Infectious Causation of Abnormal Host Behavior: Toxoplasma gondii and Its Potential Association With Dopey Fox Syndrome

Milne, G and Fujimoto, C and Bean, T and Peters, H J and Hemmington, M and Taylor, C and Fowkes, R C and Martineau, H M and Hamilton, C M and Walker, M and Mitchell, J A and Léger, E and Priestnall, S L and Webster, J P (2020) Infectious Causation of Abnormal Host Behavior: Toxoplasma gondii and Its Potential Association With Dopey Fox Syndrome. Frontiers in Psychiatry, 11. p. 513536. ISSN 1664-0640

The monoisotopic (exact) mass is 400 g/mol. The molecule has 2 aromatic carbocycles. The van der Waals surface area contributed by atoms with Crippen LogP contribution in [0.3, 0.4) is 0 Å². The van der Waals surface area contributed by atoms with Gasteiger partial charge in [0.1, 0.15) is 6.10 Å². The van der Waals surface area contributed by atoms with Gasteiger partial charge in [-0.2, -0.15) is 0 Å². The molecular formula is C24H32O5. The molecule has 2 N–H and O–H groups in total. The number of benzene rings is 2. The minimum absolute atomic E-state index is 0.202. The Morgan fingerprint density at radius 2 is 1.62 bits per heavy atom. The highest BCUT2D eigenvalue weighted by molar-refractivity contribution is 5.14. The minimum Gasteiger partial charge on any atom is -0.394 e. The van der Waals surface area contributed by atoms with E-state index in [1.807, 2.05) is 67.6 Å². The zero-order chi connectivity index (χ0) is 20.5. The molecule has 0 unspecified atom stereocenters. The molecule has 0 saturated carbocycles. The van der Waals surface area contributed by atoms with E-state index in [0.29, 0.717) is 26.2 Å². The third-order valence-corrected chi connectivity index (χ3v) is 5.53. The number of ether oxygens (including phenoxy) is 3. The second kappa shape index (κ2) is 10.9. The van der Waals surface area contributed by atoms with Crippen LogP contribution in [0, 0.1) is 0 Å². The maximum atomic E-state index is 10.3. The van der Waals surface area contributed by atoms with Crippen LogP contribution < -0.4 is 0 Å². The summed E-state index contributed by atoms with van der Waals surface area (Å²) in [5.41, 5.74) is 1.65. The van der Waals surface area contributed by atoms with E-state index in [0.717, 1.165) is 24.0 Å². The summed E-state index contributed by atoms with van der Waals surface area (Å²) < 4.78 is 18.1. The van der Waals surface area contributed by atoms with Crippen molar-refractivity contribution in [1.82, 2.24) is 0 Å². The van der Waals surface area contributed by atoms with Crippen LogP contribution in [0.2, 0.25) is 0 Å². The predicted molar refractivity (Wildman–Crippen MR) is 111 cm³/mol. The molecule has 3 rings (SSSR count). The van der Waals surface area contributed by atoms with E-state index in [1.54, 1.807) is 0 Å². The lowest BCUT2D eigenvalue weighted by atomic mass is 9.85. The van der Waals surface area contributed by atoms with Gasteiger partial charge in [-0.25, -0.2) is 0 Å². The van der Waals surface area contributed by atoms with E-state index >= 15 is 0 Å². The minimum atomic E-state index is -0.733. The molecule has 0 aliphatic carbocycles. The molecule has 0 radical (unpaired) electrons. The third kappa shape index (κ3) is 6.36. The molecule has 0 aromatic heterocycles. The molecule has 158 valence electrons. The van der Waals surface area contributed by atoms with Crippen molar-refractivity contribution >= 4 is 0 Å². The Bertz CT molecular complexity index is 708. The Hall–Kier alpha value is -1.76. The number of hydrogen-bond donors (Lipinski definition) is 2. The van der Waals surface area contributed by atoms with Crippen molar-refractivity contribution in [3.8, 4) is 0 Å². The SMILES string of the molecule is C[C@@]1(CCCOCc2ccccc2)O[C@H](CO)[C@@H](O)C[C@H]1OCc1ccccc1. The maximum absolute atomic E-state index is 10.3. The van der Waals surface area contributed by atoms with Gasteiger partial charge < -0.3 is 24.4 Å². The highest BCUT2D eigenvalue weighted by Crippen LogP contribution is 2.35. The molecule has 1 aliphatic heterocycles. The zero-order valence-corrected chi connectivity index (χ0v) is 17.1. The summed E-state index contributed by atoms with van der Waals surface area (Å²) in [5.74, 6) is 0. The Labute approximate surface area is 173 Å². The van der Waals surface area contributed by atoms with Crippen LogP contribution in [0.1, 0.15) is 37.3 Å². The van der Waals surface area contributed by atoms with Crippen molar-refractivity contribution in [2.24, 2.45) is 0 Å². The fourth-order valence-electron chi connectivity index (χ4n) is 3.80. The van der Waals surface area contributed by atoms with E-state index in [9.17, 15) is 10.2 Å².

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The apicomplexan parasite Toxoplasma gondii, the causative agent of toxoplasmosis, can infect all warm-blooded animals. T. gondii can subtly alter host behaviors—either through manipulation to enhance transmission to the feline definitive host or as a side-effect, or “constraint,” of infection. In humans, T. gondii infection, either alone or in association with other co-infecting neurotropic agents, has been reliably associated with both subtle behavioral changes and, in some cases, severe neuropsychiatric disorders, including schizophrenia. Research on the potential impact of T. gondii on the behavior of other long-lived naturally infected hosts is lacking. Recent studies reported a large number of wild red foxes exhibiting a range of aberrant behavioral traits, subsequently classified as Dopey Fox Syndrome (DFS). Here we assessed the potential association between T. gondii and/or other neurotropic agents with DFS. Live, captive foxes within welfare centers were serologically tested for T. gondii and, if they died naturally, PCR-tested for vulpine circovirus (FoxCV). Post-mortem pseudo-control wild foxes, obtained from pest management companies, were PCR-tested for T. gondii, FoxCV, canine distemper virus (CDV), canine adenovirus type (CAV)-1 and CAV-2. We also assessed, using non-invasive assays, whether T. gondii–infected foxes showed subtle behavioral alterations as observed among infected rodent (and other) hosts, including altered activity, risk, and stress levels. All foxes tested negative for CAV, CDV, CHV, and DogCV. DFS was found to be associated with singular T. gondii infection (captives vs. pseudo-controls, 33.3% (3/9) vs. 6.8% (5/74)) and singular FoxCV infection (66.7% (6/9) vs. 11.1% (1/9)) and with T. gondii/FoxCV co-infection (33.3% (3/9) vs. 11.1% (1/9)). Overall, a higher proportion of captive foxes had signs of neuroinflammation compared to pseudo-controls (66.7% (4/6) vs. 11.1% (1/9)). Consistent with behavioral changes seen in infected rodents, T. gondii–infected foxes displayed increased attraction toward feline odor (n=6 foxes). These preliminary results suggest that wild foxes with DFS are infected with T. gondii and likely co-infected with FoxCV and/or another co-infecting neurotropic agent. Our findings using this novel system have important implications for our understanding of both the impact of parasites on mammalian host behavior in general and, potentially, of the infectious causation of certain neuropsychiatric disorders.

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